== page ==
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Hollie Grimaldi Flores: Putting mind over matter

Many years ago, I met a woman in a service club who was a hypnotherapist. She always had a smile on her face and was warm and welcoming. She made a living helping people harness the power of their thoughts to make real change in their lives, be it losing weight, overcoming fears, or quitting smoking. Her slogan was “use your mind for a change.” She helped people do just that, repeatedly. I never doubted her. I had learned early on how powerful our minds can be.

When I was nine years old, I was cast as Nancy in my fourth grade class production of Oliver Twist. Early in the rehearsal process, my teacher let us know we were failing terribly, saying only one person in the room seemed to really care about the play. In that moment, I took those words to heart and decided I was the person she meant. I spent the next several weeks learning every part and worried myself sick over the success of the performance. I stopped sleeping, became irritable, and increasingly nauseous, ultimately collapsing during dress rehearsal. I barely managed to convince my parents to let me go to school the next day for the actual performance. What I learned from that experience (besides the need to stay still after being “killed”- seems Nancy wiggled a bit after her death scene) was how the head affects the body.

About 10 years ago, my daughter began experiencing what can best be described as seizures. We became regulars at the emergency room as she would convulse and lose consciousness, writhing in pain. Initial tests suggested a bad gallbladder, which doctors removed, but she did not get better. She spent a couple of weeks at a regional children’s hospital undergoing a battery of tests. While the actual cause was never diagnosed, their conclusion was that she suffered from non- neurological seizures. She had been struggling through high school both socially and academically and she simply shut down. Her brain was coping with stress by physically taking her out of the game.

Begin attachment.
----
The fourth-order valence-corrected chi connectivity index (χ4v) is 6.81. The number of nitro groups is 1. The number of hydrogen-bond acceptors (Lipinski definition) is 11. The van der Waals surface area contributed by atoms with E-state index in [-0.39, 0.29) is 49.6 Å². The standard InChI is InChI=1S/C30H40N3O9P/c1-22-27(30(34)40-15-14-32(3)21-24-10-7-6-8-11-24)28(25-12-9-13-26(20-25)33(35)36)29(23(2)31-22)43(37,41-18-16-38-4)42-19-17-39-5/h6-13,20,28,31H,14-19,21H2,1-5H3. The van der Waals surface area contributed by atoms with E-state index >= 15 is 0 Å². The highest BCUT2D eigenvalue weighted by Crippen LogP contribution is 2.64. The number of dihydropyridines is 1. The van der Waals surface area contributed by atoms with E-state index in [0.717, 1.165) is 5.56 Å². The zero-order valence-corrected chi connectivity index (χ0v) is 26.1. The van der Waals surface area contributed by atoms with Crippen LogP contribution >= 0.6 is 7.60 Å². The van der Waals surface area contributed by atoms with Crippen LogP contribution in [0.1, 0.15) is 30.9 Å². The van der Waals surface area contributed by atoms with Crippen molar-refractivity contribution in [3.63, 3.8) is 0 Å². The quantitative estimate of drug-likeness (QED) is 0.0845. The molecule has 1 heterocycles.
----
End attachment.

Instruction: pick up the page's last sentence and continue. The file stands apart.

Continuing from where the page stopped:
Another example of the power of the mind.

My husband loves to tell the story of the first man to run a mile in under four minutes. People simply did not believe it could be done until 1954, after nearly six decades of Olympic competition, when a man named Richard Bannister did just that. Interestingly, in the years following, some 1,400 male athletes have followed suit. What was once considered impossible is no longer even uncommon for the elite runner.



Last summer my daughter decided she was willing to put herself through the stress of academia once again. She harnessed a belief in herself as she enrolled in school to become a certified massage therapist while working nights and weekends to live on her own. She worked hard to overcome what was best described as the trauma associated with learning and pushed her way to success. She believed she could do it and she did. She graduated last week. She made up her mind and made a change.

A year ago, my first born shared a plan to tour the United States doing stand- up comedy. The “U.S. They” tour kicks off in a few days. There was never any sense of it being impossible. A plan was put together and set in motion. Adventure awaits.

I look at my children and find myself inspired to resurrect a dream or two of my own. So much in life comes down to believing or not believing in the possibility.

My older brother recently sent some pictures he found of me while looking through family albums. I had seen most of them before, but one caught me by surprise. The girl in this photo was about 20 years old, tan and poised. She had her entire life ahead of her. When I looked at that picture, I saw a girl who was fearless. That girl was bullet-proof. I am interested in reconnecting with the part of me that got lost somewhere along the way. I think it may be time to dust of the list of “I’m gonnas” that have been shelved far too long.

As we age, I think we let things like fear, practicality, or obligation get in the way. We put our bucket lists to the side and wait for some day. Our minds are not quite as sharp as they once were and are full of all the realities of what taking a chance can mean.

But I think I am (finally) ready to use mine, for a change.

Hollie Grimaldi Flores is a Nevada County resident and freelance writer for hire. She can be reached at holliesallwrite@gmail.com.


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